The Lio Tribe

Our latest foray into the tribal cultural of Flores was a visit to Wologai, a traditional Lionese village situated on a beautifully forested volcanic ridge an hour past Ende. (The topography of Flores is phenomenal.)

Wologai is one of the few villages in the Ende district with well preserved Lionese art and architecture. Because of its adherence to traditional building practices, the village serves as the location for several of the Lio tribe’s celebrations.

The villagers were friendly yet shy, and quite adamant that we Continue…

Three!!!

Apparently, the number 3 is very important to these Ngada kids. Unfortunately, we couldn’t figure out why. Three musketeers, three little pigs, three’s company, three strikes out, three stooges? It’ll just have to remain a mystery. 😉

The Ngada Tribe

Neila and Gregorius

One of the highlights of any trip to Flores is certainly a visit to the Ngada tribal villages near Bajawa. As with the Sasak tribe in Lombok, the Ngada are struggling to balance their ancient traditions with the curiosity of outsiders and gradual modernization.

We visited Luba and Bena to get a taste of Ngada culture. Unlike Sade in Lombok, the Ngada villages do not have a local guide system in place, which can make visiting the villages somewhat awkward. And for some reason, Frans left us to enter the village on our own. (I’m not sure what was going on there.)

Most visitors come to the villages to experience their impressive tribal art and architecture. But you really can’t just Continue…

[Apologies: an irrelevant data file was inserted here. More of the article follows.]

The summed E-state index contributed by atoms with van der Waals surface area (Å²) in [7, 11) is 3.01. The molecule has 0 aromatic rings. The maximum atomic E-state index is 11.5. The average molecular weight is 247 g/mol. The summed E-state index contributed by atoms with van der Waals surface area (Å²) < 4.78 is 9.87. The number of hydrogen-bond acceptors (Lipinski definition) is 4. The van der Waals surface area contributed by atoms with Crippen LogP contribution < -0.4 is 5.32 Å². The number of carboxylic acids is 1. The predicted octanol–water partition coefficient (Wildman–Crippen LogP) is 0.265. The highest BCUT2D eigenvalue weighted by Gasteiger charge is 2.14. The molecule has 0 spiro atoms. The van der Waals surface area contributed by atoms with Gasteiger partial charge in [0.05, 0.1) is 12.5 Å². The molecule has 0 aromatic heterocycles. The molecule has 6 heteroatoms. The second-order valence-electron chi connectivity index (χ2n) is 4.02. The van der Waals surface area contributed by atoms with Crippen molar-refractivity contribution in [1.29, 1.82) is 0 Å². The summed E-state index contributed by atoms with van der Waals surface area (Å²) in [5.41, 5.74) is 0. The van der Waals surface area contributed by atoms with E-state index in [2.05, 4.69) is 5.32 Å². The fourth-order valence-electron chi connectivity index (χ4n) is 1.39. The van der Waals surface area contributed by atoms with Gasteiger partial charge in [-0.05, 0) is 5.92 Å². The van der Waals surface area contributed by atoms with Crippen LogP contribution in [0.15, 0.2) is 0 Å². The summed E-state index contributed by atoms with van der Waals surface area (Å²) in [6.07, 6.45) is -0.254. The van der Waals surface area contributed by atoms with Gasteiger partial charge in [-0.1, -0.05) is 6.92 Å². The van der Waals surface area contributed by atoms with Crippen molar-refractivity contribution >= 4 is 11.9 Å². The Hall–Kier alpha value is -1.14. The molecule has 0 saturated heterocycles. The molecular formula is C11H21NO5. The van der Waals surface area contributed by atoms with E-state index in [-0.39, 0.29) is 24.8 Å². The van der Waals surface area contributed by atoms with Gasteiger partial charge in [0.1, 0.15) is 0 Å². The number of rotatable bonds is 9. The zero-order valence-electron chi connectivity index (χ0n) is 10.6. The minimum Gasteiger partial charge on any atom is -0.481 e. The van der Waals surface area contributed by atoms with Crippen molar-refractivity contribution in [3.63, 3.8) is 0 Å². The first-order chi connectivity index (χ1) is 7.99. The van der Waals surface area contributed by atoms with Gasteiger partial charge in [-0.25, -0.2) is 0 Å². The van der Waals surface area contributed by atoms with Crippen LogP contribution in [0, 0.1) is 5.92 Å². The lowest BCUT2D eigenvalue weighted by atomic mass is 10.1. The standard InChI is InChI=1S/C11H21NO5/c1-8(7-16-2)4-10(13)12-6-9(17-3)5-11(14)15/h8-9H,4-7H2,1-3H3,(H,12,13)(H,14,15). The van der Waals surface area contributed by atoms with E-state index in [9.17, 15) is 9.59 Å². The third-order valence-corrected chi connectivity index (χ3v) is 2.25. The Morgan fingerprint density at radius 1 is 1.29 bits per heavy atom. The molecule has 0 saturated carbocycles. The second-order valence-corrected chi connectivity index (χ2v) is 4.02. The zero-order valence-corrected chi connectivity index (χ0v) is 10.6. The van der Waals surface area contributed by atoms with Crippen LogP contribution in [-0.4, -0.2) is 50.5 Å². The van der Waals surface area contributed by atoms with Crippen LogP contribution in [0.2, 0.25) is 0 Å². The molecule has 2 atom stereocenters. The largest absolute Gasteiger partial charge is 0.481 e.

The Sasak Tribe

Our journey across Nusa Tenggara, the island chain that stretches across central Indonesia from Lombok to Alor, should carry us through a series of different tribal groups that call the region their home. The Sasak people are the first of those tribes, and we had the opportunity to witness a bit of their life in the small village of Sade, located just 10 km north of Kuta, Lombok.

Sade is no isolated tribal enclave cut off from the outside world but rather a living village struggling to survive in the 21st century. Locals supplement agricultural income by selling their weavings and showing visiting tourists around their beautiful hilltop villages.

Having seen dozens of such tourist-oriented tribal villages around the world, I have to say I was quite Continue…

Saving Derawan’s Turtles

Derawan has no chic bars or dance clubs, yet the island boasts a very active nightlife. Well, our kind of nightlife. The only beat you’ll probably ever hear is your own heartbeat as you sit in the turtle hatchery and watch baby turtles emerge from their sandy nests. And nature’s DJ in all of this is John, the turtleman.

For the last two years, the Derawan local has been running the WWF turtle conservation project. With the help of two assistants, John spends his nights patrolling the beaches against poachers. Yes, turtle eggs and even turtles are in high demand, but John and his crew always Continue…

Malaysia Pictorial

From the futuristic Petronas twin towers to the stunning reefs of Sipidan, the colonial backstreets of Malacca and Penang to the wildlife of the great Kinabatangan River, Malaysia truly deserves the cliched title of “the land of contrasts.”

As we move on to the remote Indonesian state of Kalimantan in southern Borneo, we have put together another pictorial to capture just a bit of the visual overload in Magnificent Malaysia.